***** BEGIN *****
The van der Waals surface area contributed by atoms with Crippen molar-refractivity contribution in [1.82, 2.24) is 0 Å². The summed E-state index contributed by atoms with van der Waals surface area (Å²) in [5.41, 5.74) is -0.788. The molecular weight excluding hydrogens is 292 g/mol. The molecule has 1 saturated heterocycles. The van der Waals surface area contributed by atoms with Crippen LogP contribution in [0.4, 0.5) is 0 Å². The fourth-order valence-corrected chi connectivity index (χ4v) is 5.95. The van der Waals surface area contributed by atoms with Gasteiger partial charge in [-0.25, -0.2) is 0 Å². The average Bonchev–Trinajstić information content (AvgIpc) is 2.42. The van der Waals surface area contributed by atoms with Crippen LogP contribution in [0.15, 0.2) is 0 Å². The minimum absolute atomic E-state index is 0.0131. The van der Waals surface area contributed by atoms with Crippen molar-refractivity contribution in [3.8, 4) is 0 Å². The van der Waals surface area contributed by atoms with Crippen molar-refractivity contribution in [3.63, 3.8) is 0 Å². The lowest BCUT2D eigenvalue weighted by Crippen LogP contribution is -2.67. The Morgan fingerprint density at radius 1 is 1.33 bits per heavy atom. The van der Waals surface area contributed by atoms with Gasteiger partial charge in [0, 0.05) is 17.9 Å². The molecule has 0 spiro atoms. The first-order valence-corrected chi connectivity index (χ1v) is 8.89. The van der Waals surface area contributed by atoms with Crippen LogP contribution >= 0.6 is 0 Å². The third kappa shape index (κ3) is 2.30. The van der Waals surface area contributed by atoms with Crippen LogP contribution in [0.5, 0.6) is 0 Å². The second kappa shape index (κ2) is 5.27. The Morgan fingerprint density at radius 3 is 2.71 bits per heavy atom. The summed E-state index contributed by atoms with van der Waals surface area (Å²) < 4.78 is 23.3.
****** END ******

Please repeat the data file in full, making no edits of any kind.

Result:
The van der Waals surface area contributed by atoms with Crippen molar-refractivity contribution in [1.82, 2.24) is 0 Å². The summed E-state index contributed by atoms with van der Waals surface area (Å²) in [5.41, 5.74) is -0.788. The molecular weight excluding hydrogens is 292 g/mol. The molecule has 1 saturated heterocycles. The van der Waals surface area contributed by atoms with Crippen LogP contribution in [0.4, 0.5) is 0 Å². The fourth-order valence-corrected chi connectivity index (χ4v) is 5.95. The van der Waals surface area contributed by atoms with Gasteiger partial charge in [-0.25, -0.2) is 0 Å². The average Bonchev–Trinajstić information content (AvgIpc) is 2.42. The van der Waals surface area contributed by atoms with Crippen LogP contribution in [0.15, 0.2) is 0 Å². The minimum absolute atomic E-state index is 0.0131. The van der Waals surface area contributed by atoms with Crippen molar-refractivity contribution in [3.8, 4) is 0 Å². The van der Waals surface area contributed by atoms with Crippen molar-refractivity contribution in [3.63, 3.8) is 0 Å². The lowest BCUT2D eigenvalue weighted by Crippen LogP contribution is -2.67. The Morgan fingerprint density at radius 1 is 1.33 bits per heavy atom. The van der Waals surface area contributed by atoms with Gasteiger partial charge in [0, 0.05) is 17.9 Å². The molecule has 0 spiro atoms. The first-order valence-corrected chi connectivity index (χ1v) is 8.89. The van der Waals surface area contributed by atoms with Crippen LogP contribution >= 0.6 is 0 Å². The third kappa shape index (κ3) is 2.30. The van der Waals surface area contributed by atoms with Crippen LogP contribution in [0.5, 0.6) is 0 Å². The second kappa shape index (κ2) is 5.27. The Morgan fingerprint density at radius 3 is 2.71 bits per heavy atom. The summed E-state index contributed by atoms with van der Waals surface area (Å²) < 4.78 is 23.3.